What Are The Differences Between Felony And Misdemeanor Charges?
The biggest difference between misdemeanor and felony charges are the potential consequences.
The classic legal answer is that a misdemeanor is punishable by up to at most a year in jail and a felony is punishable by at least a year in jail. But in Texas, that’s not true. There are felonies in Texas for which you can be sentenced to less than a year in jail.
What really distinguishes felonies and misdemeanors are the consequences. If you’re convicted of a felony, you lose important rights that you won’t lose if you’re convicted of a misdemeanor. With a felony conviction, you lose your right to vote, your right to own firearms, your right to serve on a jury, and your right to run for public office. You’re going to lose these rights forever and, short of getting a pardon, you’ll never get them back. If you’re not a U.S. citizen, a felony conviction can cause you to be deported. And if you have a state license, that license can also get taken away with a felony conviction.
Misdemeanors don’t come with as many consequences. But that’s not to say misdemeanor convictions are consequence free. For example, an assault family member conviction will cause you to lose your right to own firearms and can put any state license you have at risk. DWI convictions can come with license suspensions and surcharges. It all depends on the type of misdemeanor.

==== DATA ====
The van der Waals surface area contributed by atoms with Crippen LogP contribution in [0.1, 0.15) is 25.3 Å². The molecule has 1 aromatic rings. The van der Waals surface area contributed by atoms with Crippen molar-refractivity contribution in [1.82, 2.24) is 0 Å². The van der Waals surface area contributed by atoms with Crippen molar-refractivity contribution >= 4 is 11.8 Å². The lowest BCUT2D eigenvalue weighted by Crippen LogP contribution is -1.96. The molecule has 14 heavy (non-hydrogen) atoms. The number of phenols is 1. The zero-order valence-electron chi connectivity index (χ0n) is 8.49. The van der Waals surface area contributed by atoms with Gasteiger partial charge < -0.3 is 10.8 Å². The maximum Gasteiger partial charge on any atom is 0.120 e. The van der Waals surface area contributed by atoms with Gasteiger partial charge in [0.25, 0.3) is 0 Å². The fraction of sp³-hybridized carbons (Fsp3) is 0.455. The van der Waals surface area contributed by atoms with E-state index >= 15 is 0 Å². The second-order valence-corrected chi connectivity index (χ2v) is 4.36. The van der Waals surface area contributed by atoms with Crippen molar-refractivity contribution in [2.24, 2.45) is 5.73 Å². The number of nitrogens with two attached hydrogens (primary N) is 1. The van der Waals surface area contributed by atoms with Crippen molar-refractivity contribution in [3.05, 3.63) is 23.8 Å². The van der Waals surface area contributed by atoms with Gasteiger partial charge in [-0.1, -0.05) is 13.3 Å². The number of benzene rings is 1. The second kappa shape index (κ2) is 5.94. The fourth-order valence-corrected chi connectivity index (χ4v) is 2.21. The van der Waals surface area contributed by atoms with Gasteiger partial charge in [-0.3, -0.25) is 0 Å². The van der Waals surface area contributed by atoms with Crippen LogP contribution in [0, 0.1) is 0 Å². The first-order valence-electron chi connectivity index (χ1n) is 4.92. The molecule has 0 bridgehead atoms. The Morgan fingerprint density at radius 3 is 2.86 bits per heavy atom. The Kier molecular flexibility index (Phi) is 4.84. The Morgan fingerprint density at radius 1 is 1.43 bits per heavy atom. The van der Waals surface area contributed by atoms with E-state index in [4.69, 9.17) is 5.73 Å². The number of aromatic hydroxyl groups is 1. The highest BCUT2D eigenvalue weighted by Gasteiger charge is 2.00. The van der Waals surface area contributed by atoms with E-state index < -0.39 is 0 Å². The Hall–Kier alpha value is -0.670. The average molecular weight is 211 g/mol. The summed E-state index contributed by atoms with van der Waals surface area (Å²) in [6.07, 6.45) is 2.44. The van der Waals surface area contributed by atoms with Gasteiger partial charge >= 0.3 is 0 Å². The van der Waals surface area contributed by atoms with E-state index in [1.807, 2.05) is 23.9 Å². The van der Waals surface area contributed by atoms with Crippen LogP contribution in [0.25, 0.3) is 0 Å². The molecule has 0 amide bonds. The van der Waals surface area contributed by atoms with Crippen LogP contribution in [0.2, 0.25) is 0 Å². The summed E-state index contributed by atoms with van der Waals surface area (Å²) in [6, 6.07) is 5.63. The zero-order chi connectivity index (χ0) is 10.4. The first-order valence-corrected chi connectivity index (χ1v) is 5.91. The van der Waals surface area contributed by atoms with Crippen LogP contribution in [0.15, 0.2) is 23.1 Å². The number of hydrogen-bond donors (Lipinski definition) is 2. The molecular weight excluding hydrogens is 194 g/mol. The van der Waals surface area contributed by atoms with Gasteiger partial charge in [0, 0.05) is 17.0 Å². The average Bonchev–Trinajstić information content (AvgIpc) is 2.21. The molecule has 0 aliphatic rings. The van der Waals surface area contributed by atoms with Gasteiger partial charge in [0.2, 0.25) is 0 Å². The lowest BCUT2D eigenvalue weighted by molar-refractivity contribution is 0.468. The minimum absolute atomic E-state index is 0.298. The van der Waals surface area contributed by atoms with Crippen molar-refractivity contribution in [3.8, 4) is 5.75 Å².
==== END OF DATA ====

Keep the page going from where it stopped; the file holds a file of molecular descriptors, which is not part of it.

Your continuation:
Apart from consequences, the other difference between felonies and misdemeanors is the amount of jail or prison time you’re exposed to.
As for misdemeanors, there are three types.
Class C misdemeanors are the lowest level. These are ticket offenses. The maximum punishment for a class C misdemeanor is usually just a $500 fine. Examples for these would be a speeding ticket or ticket for possession of drug paraphernalia.
Class B misdemeanors are the next level up. They are punishable by up to six months in jail and a $2,000 fine. These tend to be the less serious misdemeanors. Examples include a first time DWI with a low blood result, a criminal trespass case not in somebody’s home, possession of a small amount of marijuana, or driving with a suspended license.
Class A misdemeanors are the most serious type of misdemeanors. They are punishable by up to a year in jail and a $4,000 fine. These include most assault cases, burglaries of motor vehicles, some types of cruelty to animals, and possession of other types of drugs.
As for felonies, there are also three types.
The lowest are state jail felonies, which are punishable by between six months and two years in a state jail facility and up to a $10,000 fine. These include cases like possession of small amounts of drugs such as cocaine or methamphetamine, burglary of a building, unauthorized use of a motor vehicle, or abandoning a child.
Next up are second-degree felonies, which carry a punishment of between 2-10 years in prison and a $10,000 fine. These include even more serious cases like aggravated assault or burglary of a habitation.
Beyond that are first-degree felonies, which are punishable by between 5 years – life in prison and a $10,000 fine. Examples of first-degree felony cases would be murder, aggravated kidnapping, aggravated robbery, aggravated sexual assault of a child, or possession of a large amount of drugs.
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